Again, I make this assertion, against the backdrop of a searing national crisis, as manifested in the fuel subsidy issue, regional strife and religious killings—a crisis that threatens our cherished national unity.

There are no easy answers or clear-cut solutions. We are faced with what the novelist John Forsyth once referred to as “the devil’s alternative”: A situation in which all policy options are, in the short term, problematic.

The subsidy must go. There is no doubt about that. But then, I also believe that the ordinary Nigerian must stay: i.e., he must somehow survive. And his survival is a short term challenge. He is resilient.

But so, will Government throw the baby out with the bath water, and allow spiralling fuel prices to create starvation and further exacerbate mass unrest? Can the subsidy be disposed of without price increases at the pump?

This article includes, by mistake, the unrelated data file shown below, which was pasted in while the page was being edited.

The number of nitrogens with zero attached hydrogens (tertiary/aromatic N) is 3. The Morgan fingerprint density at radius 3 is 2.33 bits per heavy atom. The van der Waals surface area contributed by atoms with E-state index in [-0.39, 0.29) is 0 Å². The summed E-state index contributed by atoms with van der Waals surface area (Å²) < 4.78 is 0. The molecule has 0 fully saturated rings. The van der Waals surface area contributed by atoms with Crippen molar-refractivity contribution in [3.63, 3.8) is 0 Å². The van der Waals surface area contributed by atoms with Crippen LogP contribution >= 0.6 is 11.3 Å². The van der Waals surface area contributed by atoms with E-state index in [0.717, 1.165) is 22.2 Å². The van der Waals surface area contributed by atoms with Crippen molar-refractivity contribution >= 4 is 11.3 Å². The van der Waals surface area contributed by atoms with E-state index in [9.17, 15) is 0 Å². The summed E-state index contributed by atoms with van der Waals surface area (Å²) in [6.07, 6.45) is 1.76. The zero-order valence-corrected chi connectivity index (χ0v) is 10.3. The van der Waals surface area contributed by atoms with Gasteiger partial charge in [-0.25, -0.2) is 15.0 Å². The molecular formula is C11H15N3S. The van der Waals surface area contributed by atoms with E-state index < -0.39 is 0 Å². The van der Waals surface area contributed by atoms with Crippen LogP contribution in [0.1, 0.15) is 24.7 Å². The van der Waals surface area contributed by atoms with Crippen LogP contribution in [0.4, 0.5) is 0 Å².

I have always argued yes. I’m not an economist. But I believe this should be Government’s approach to the problem—its prime short term objective:

1. Reverse the subsidy to 65 Naira and call it a suspension of the subsidy removal pending further dialogue. Engage the population. Tell them that the reason he is doing this is because even one Nigerian who loses their life is one Nigerian too many. He may attract criticism from some hard heads who believe a leader should be decisive and never change his mind, but the majority will see the Executive as a listening one.

You can still remove subsidy later and I suggest the April 1st target. But only after you have shared the pain around a bit. Mr President’s popularity which is probably struggling to compete at an all-time low with Abacha’s will immediately rebound. This situation can still be salvaged. People still don’t hate him. Yet.

Do this and he will reverse the dynamics immediately and put the initiative back in the hands of the EXECUTIVE. Don’t and you have started the beginning of the end. Yar’Adua did the biggest u-turn in history when he declared amnesty two weeks after he ordered the bombing of Gbaramatu. It ended up being his best move. His legacy. No one remembers the U turn, The Niger Delta became his best friend and the rest they say is history. The casualties of what is happening may extend to every home if we continue along this path.